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Chabad Rushes Water and Warm Clothing to Tornado Victims

Chabad emissaries in Kentucky are leading an effort to supply clothing, food, and water to devastated victims of the deadliest tornadoes in recent memory.

Late Friday night, the deadliest tornadoes in recent memory tore through the American heartland, leaving thousands without a home and many facing the elements without adequate clothing. Chabad emissaries in Kentucky are leading an effort to supply much-needed winter clothing and fresh water to families who lost everything. 

“When Shabbat ended, we heard about the tragedy in Mayfield and the other towns in the tornado’s path,” said Rabbi Avrohom Litvin, regional director of Chabad in Kentucky, on Saturday night. “Our hearts ache for the victims, and we are coordinating immediate relief.” 

On Monday afternoon, two trucks bringing water, food, and warm clothing were welcomed by devastated towns in the southeastern region of Kentucky. Bearing the logo of Chabad’s Project Friendship, the trucks had to navigate a labyrinth of blocked roads before finally delivering the invaluable cargo to those who lost their homes to the tornado. 

Chabad was uniquely positioned to help. Project Friendship, Chabad of Kentucky’s social service arm, sprung from a small 2018 educational project to promote giving. Today, it distributes seven million dollars worth of goods to needy families each year. When disaster struck, some 600 pallets of brand new clothing and essential goods were ready at Project Friendship’s massive warehouse.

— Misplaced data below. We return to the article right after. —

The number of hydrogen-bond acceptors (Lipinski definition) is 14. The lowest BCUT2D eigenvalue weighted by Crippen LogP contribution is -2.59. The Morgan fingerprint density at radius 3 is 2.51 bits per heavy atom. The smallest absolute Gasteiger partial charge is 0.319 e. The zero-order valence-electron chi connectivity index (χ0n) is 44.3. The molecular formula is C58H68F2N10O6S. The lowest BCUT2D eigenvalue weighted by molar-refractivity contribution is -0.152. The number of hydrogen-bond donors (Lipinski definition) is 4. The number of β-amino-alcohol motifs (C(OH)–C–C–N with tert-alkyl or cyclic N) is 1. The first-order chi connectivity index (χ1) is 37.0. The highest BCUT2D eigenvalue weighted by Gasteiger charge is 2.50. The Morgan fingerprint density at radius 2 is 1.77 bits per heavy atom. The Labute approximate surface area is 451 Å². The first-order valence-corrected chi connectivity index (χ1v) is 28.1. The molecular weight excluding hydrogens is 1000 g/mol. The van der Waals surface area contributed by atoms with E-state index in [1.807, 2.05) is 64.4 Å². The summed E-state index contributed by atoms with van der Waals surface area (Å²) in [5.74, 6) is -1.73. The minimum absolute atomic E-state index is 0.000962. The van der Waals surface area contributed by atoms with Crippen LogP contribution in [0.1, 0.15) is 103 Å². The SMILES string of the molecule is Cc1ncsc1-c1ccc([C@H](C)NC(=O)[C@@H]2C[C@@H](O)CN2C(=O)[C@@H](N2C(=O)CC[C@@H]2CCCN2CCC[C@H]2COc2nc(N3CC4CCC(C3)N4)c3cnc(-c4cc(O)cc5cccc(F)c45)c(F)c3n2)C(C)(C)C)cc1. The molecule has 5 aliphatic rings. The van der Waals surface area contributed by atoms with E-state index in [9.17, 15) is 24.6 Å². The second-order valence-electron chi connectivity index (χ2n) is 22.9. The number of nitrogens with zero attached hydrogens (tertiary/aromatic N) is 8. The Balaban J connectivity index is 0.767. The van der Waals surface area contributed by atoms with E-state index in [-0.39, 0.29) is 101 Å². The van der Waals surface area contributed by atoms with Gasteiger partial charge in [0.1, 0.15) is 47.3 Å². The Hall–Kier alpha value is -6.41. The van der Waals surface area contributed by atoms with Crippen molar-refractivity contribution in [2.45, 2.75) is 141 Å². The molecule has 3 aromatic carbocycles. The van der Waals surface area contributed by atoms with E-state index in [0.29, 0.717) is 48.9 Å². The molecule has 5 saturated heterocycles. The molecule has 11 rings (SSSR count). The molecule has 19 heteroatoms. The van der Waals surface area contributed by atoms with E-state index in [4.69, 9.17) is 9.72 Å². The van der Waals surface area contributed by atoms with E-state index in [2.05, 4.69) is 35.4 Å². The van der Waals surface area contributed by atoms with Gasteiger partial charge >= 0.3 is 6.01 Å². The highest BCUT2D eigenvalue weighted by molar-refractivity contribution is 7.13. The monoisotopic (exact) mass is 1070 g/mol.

On Saturday night, the Chabad community sprung into action. “The Red Cross told us that the top priority was getting fresh water to the people there,” says Rabbi Chaim Litvin, who has been organizing the relief efforts. Working with the Israeli consul in Atlanta and multiple generous local companies, dozens of pallets of water were secured for this purpose. For fifteen hours, Project Friendship’s volunteers turned out to load the water, together with pallet-loads of blankets, warm winter boots, and children’s coats, onto trucks bound for the disaster zone.

“It’s freezing and wet out there,” Chaim Litvin explains. “In the confusion and rush to find safety, people don’t have time to grab adequate winter clothing or food.” Chabad’s trucks delivered supplies to Mayfield at the behest of the Red Cross before heading out to smaller towns that had received less help.

“Our deepest thanks go out to Ambassador Kraft and the University of Kentucky Athletic Department for their partnership in this crucial effort,” Rabbi Chaim Litvin posted to Facebook. “Thank you to the Project Friendship team and all the volunteers that came out to prepare the pallets.” 

Comment 1
  • Dr. Russ Fine

    To Rabbi Chaim Litvin: My wife and I wish to make a substantial contribution to Chabad of Kentucky’s relief efforts. Please feel free to contact me at . This message is being transmitted on 12.16.21 at 7:08 pm. Dr Russ Fine.


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